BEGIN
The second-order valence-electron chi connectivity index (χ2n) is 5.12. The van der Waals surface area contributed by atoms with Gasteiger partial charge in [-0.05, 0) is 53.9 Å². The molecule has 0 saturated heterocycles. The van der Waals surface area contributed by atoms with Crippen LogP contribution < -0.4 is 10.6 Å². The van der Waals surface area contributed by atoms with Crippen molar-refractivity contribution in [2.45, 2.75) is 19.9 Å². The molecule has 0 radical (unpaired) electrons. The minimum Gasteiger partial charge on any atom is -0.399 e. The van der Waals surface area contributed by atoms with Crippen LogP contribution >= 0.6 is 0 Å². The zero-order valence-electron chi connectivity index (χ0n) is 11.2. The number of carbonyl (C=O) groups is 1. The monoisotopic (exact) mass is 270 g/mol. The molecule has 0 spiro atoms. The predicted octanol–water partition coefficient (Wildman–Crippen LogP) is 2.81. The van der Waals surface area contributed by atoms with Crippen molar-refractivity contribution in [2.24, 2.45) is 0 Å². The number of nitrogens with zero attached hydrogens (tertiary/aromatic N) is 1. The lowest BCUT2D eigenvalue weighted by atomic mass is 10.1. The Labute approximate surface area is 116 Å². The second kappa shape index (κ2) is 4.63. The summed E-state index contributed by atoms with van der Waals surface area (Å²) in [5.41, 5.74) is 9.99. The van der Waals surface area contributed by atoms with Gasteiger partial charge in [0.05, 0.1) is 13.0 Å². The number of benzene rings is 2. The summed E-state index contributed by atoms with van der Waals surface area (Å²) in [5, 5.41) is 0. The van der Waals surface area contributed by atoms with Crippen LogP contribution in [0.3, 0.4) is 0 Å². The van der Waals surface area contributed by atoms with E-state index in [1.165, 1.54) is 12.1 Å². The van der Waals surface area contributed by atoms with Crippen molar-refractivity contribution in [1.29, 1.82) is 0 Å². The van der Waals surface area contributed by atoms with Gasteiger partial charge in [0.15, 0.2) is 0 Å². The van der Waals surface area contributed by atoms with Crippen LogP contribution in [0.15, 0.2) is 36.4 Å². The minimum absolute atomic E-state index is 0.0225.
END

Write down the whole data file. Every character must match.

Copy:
The second-order valence-electron chi connectivity index (χ2n) is 5.12. The van der Waals surface area contributed by atoms with Gasteiger partial charge in [-0.05, 0) is 53.9 Å². The molecule has 0 saturated heterocycles. The van der Waals surface area contributed by atoms with Crippen LogP contribution < -0.4 is 10.6 Å². The van der Waals surface area contributed by atoms with Crippen molar-refractivity contribution in [2.45, 2.75) is 19.9 Å². The molecule has 0 radical (unpaired) electrons. The minimum Gasteiger partial charge on any atom is -0.399 e. The van der Waals surface area contributed by atoms with Crippen LogP contribution >= 0.6 is 0 Å². The zero-order valence-electron chi connectivity index (χ0n) is 11.2. The number of carbonyl (C=O) groups is 1. The monoisotopic (exact) mass is 270 g/mol. The molecule has 0 spiro atoms. The predicted octanol–water partition coefficient (Wildman–Crippen LogP) is 2.81. The van der Waals surface area contributed by atoms with Crippen molar-refractivity contribution in [2.24, 2.45) is 0 Å². The number of nitrogens with zero attached hydrogens (tertiary/aromatic N) is 1. The lowest BCUT2D eigenvalue weighted by atomic mass is 10.1. The Labute approximate surface area is 116 Å². The second kappa shape index (κ2) is 4.63. The summed E-state index contributed by atoms with van der Waals surface area (Å²) in [5.41, 5.74) is 9.99. The van der Waals surface area contributed by atoms with Gasteiger partial charge in [0.05, 0.1) is 13.0 Å². The number of benzene rings is 2. The summed E-state index contributed by atoms with van der Waals surface area (Å²) in [5, 5.41) is 0. The van der Waals surface area contributed by atoms with Crippen LogP contribution in [0.3, 0.4) is 0 Å². The van der Waals surface area contributed by atoms with E-state index in [1.165, 1.54) is 12.1 Å². The van der Waals surface area contributed by atoms with Crippen molar-refractivity contribution in [1.29, 1.82) is 0 Å². The van der Waals surface area contributed by atoms with Gasteiger partial charge in [0.15, 0.2) is 0 Å². The van der Waals surface area contributed by atoms with Crippen LogP contribution in [0.15, 0.2) is 36.4 Å². The minimum absolute atomic E-state index is 0.0225.